The United States won’t take its usual center-stage position when Israeli and Palestinian negotiators meet Tuesday for their first direct talks in more than a year.
The talks, set for Amman, Jordan, are designed to explore the potential for a return to formal direct peace negotiations, which collapsed in October 2010. They will include one meeting between Israeli and Palestinian representatives and another for those envoys to meet with the Quartet, the four world powers – the US, the European Union, Russia, and the United Nations – that have been pressing for a return to the negotiating table.
But the absence of the US from its traditional lead role is a telling sign of three realities, some Mideast experts say:
- The US is in a diminished position in the region after the year of the Arab Spring – in which Washington was seen as hesitant to back the protesters – and the failure of President Obama’s pledge in September 2010 to reach a peace accord within a year.
- The advent of a tough election year means Mr. Obama is unlikely to jump into any peace initiative or to pressure Israel – something a Republican opponent could use against him.
- Expectations for Tuesday’s talks are low, offering the US little incentive to employ its diplomatic prestige.
Secretary of State Hillary Rodham Clinton did issue a statement Sunday lauding Jordan’s role in arranging the latest talks and underscoring US support for resumed negotiations. “We are hopeful that this direct exchange can help move us forward,” she said, adding that “the status quo is not sustainable and the parties must act boldly to advance the cause of peace.”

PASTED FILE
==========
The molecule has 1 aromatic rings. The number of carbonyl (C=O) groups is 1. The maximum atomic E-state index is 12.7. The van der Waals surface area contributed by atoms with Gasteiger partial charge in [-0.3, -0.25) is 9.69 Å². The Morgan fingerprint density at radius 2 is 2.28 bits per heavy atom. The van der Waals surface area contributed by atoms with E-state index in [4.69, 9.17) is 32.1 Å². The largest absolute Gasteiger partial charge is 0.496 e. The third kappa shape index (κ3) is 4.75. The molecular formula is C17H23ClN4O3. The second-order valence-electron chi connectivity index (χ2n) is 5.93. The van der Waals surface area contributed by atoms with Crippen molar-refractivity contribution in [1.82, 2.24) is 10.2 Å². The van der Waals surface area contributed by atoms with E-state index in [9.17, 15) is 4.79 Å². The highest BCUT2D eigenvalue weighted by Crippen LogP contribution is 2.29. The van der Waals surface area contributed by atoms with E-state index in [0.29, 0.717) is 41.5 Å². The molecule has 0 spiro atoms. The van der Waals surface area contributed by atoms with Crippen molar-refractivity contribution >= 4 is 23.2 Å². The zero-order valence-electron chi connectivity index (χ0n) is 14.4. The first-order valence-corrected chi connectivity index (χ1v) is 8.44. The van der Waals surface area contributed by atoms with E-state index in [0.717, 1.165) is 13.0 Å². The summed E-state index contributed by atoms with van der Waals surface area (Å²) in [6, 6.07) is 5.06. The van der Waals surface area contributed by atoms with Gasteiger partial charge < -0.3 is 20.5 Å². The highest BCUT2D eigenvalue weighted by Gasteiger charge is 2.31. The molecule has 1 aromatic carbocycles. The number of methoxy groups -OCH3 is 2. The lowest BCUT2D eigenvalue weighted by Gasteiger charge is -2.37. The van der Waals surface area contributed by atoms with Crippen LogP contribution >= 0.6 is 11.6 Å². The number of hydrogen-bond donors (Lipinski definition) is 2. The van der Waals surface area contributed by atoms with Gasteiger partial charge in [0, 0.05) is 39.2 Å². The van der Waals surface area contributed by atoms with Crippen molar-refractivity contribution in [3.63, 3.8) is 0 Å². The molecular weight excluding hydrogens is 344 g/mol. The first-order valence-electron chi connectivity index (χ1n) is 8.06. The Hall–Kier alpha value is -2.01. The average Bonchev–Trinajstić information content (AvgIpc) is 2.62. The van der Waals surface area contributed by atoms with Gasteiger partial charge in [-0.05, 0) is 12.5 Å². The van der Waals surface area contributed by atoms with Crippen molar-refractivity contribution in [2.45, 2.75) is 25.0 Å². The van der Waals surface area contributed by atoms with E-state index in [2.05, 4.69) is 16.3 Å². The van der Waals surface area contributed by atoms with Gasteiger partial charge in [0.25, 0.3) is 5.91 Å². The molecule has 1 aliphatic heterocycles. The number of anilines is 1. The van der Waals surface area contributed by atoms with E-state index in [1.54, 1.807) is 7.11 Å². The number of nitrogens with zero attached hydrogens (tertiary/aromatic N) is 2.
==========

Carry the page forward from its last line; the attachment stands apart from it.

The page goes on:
Israel is expected to be represented at the meetings by Yitzhak Molcho, Prime Minister Benjamin Netanyahu’s envoy, while the Palestinians are sending negotiator Saeb Erekat. Speaking with reporters in Ramallah Monday, Mr. Erekat said he does not expect the talks to deliver any major breakthroughs.
Tuesday’s talks occur under something of a deadline. In late September the Quartet called on the Israelis and Palestinians to deliver within 90 days “comprehensive proposals on territory and security” to serve as bases for direct negotiations.
Yet while few experts expect anything significant to happen by the Jan. 26 deadline, most observers say both the Israelis and Palestinians have reasons for agreeing to the Amman talks.
Israel wants to be seen as ready and willing to negotiate a peace deal with the Palestinians, given that its international image has deteriorated since the beginning of the Arab Spring. Israel's image abroad has been harmed by its leaders' response to the protests – largely to favor a regional status quo.
The Palestinians may have their eyes set ultimately on the UN and efforts they launched there last fall to win global recognition.
One scenario, Mideast experts say, is that the Palestinian leadership could use the expected failure of the talks to revive its push for official UN recognition of a state of Palestine. The Palestinians could point to both the presumed failure of the Quartet's initiative and to what they argue is Israel's refusal to take serious steps toward peace.
Palestinian leaders continue to call on Israel to halt settlement construction in the occupied territories as a necessary first step for actual peace negotiations to resume. Palestinian negotiator Erekat alluded to this position Sunday when he said Tuesday’s talks would take up Israel’s “international legal obligations … to freeze all settlement construction.”
Israel has countered that is is willing to resume peace negotiations without conditions.